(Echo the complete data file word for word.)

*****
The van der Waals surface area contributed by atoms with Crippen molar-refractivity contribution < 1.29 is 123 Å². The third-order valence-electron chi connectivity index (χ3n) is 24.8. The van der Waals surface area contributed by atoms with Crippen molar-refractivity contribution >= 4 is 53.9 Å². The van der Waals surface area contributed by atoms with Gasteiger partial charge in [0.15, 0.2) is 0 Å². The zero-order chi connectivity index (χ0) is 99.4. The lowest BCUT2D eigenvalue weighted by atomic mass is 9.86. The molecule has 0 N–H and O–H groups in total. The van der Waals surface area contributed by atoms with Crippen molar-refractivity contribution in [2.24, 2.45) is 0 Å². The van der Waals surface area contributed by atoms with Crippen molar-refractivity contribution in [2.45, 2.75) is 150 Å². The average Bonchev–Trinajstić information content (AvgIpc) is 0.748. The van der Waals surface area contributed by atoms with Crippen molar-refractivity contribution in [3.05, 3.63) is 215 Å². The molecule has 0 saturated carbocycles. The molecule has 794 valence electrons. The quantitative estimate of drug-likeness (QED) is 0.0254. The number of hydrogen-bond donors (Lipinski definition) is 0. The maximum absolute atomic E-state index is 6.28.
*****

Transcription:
The van der Waals surface area contributed by atoms with Crippen molar-refractivity contribution < 1.29 is 123 Å². The third-order valence-electron chi connectivity index (χ3n) is 24.8. The van der Waals surface area contributed by atoms with Crippen molar-refractivity contribution >= 4 is 53.9 Å². The van der Waals surface area contributed by atoms with Gasteiger partial charge in [0.15, 0.2) is 0 Å². The zero-order chi connectivity index (χ0) is 99.4. The lowest BCUT2D eigenvalue weighted by atomic mass is 9.86. The molecule has 0 N–H and O–H groups in total. The van der Waals surface area contributed by atoms with Crippen molar-refractivity contribution in [2.24, 2.45) is 0 Å². The van der Waals surface area contributed by atoms with Crippen molar-refractivity contribution in [2.45, 2.75) is 150 Å². The average Bonchev–Trinajstić information content (AvgIpc) is 0.748. The van der Waals surface area contributed by atoms with Crippen molar-refractivity contribution in [3.05, 3.63) is 215 Å². The molecule has 0 saturated carbocycles. The molecule has 794 valence electrons. The quantitative estimate of drug-likeness (QED) is 0.0254. The number of hydrogen-bond donors (Lipinski definition) is 0. The maximum absolute atomic E-state index is 6.28.